From the centre-left Politico, December 4, 2022
Why do the political elites of a nation or bloc of nations pursue courses of action they know will bring great harm to their citizens?
Usually for at least two of the following reasons:
- they fear the wrath of a greater power (or its elites) whose interests are better served by said course of action, and whose capacity to punish disobedience they hold in awe;
- their interests are more tightly bound with those of a greater power (or its elites) than with those of their compatriots;
- the full catastrophic extent of said course of action was less clear to them at the outset, and now they’d lose face – and office – were they to admit even tacitly the magnitude of their folly;
- decision-making, even within a single nation let alone a bloc, is too cumbersome – and the balance of factional interests too precarious – to allow a u-turn when those self-same political elites have oversold the said course of action through propaganda blitzkrieg;
- they are personally insulated from the consequences of their cowardice and stupidity.
All apply to the EU’s disastrous economic war against Russia, on which it shows every sign of doubling down, while some apply to Britain’s car-crash exit from the EU. But today my concern is with the former, not the latter, and the discussion I’m about to link to addresses one aspect of the more general case so cogently made by Seshadri Kumar in my post of December 2: Europe cannot win this economic war.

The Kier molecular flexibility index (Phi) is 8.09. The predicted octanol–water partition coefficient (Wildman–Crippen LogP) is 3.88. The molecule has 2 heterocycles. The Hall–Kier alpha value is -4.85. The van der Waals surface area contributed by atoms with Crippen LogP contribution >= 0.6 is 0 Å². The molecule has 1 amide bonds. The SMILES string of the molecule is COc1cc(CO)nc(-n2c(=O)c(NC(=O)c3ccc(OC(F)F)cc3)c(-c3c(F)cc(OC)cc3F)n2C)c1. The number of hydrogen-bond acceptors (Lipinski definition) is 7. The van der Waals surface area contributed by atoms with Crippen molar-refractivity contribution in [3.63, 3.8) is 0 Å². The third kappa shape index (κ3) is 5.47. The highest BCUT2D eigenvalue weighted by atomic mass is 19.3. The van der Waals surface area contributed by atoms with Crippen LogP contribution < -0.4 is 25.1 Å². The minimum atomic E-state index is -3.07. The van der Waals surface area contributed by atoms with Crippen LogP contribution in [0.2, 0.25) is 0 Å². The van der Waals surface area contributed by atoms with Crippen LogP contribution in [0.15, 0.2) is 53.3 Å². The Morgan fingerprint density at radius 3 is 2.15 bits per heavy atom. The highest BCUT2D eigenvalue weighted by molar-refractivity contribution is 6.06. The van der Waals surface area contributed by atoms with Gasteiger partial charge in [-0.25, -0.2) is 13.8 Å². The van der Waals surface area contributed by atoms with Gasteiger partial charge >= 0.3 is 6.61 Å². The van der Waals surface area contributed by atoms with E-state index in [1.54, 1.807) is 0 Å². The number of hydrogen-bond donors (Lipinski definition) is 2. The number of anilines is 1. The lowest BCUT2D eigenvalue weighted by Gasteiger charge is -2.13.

But before I hand over to Alex Christoforou and Alexander Mercurius at The Duran, let me draw together the reasons for the US-led West’s visceral hostility to Russia and China:
A freedom loving Washington opposes on principle their authoritarianism
- Russia’s attempts to enter the Western fold on a peer footing, after the shock therapy/ disaster capitalism of the Yeltsin years, met with rebuff after rebuff because Washington would only grant it club membership as a subaltern nation; 1
- after fifteen years of lies, insults and provocations, above all the eastward expansion of Nato and constant meddling on her borders, Russia has given up on trying to placate the West and now looks east and south: most worryingly, for Washington and Wall Street, to China;
- decades of Western outsourcing of manufacturing to the global south – especially but not exclusively by USA and Britain – have hollowed out economies to leave them acutely dependent on the south’s pools of cheap labour: a dependency disguised by GDP book-cookery which obscures the value-chain precarity of FIRE-dominated economies while undervaluing the economic resilience of a country as vast, as resource rich and, under Vladimir Putin’s stewardship, as fiercely protective of its national interests as Russia; 2
That last is why the EU had thought sanctions of unprecedented severity would bring Russia to her knees. Now that Brussels knows they haven’t, won’t and never could, the factors I listed at the outset apply. But is there a category confusion here? A mixing of why with how? Doesn’t any assessment of the economic health of Europe relative to Russia come after the fact of hostility? If so, including an essentially strategic factor in a list of motives is invalid, no?
No – and here’s why I placed it as I did.